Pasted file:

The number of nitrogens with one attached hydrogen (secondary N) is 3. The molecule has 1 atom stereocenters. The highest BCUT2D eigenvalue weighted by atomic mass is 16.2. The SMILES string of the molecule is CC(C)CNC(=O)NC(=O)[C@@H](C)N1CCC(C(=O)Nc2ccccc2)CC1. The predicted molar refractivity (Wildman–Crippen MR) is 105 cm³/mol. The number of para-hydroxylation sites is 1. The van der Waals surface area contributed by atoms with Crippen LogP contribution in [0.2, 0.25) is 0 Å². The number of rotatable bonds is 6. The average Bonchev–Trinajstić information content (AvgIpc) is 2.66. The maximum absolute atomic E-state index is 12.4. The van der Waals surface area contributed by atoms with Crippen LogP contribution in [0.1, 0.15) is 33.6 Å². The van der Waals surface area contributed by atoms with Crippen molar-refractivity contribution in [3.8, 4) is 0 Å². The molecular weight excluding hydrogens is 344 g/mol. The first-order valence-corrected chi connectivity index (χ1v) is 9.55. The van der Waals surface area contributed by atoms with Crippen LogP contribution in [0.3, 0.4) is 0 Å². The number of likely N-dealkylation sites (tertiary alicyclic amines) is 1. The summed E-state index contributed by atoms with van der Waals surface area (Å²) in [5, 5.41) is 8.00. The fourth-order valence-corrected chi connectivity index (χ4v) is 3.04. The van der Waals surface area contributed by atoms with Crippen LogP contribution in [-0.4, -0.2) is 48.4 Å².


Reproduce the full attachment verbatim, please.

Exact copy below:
The number of nitrogens with one attached hydrogen (secondary N) is 3. The molecule has 1 atom stereocenters. The highest BCUT2D eigenvalue weighted by atomic mass is 16.2. The SMILES string of the molecule is CC(C)CNC(=O)NC(=O)[C@@H](C)N1CCC(C(=O)Nc2ccccc2)CC1. The predicted molar refractivity (Wildman–Crippen MR) is 105 cm³/mol. The number of para-hydroxylation sites is 1. The van der Waals surface area contributed by atoms with Crippen LogP contribution in [0.2, 0.25) is 0 Å². The number of rotatable bonds is 6. The average Bonchev–Trinajstić information content (AvgIpc) is 2.66. The maximum absolute atomic E-state index is 12.4. The van der Waals surface area contributed by atoms with Crippen LogP contribution in [0.1, 0.15) is 33.6 Å². The van der Waals surface area contributed by atoms with Crippen molar-refractivity contribution in [3.8, 4) is 0 Å². The molecular weight excluding hydrogens is 344 g/mol. The first-order valence-corrected chi connectivity index (χ1v) is 9.55. The van der Waals surface area contributed by atoms with Crippen LogP contribution in [0.3, 0.4) is 0 Å². The number of likely N-dealkylation sites (tertiary alicyclic amines) is 1. The summed E-state index contributed by atoms with van der Waals surface area (Å²) in [5, 5.41) is 8.00. The fourth-order valence-corrected chi connectivity index (χ4v) is 3.04. The van der Waals surface area contributed by atoms with Crippen LogP contribution in [-0.4, -0.2) is 48.4 Å².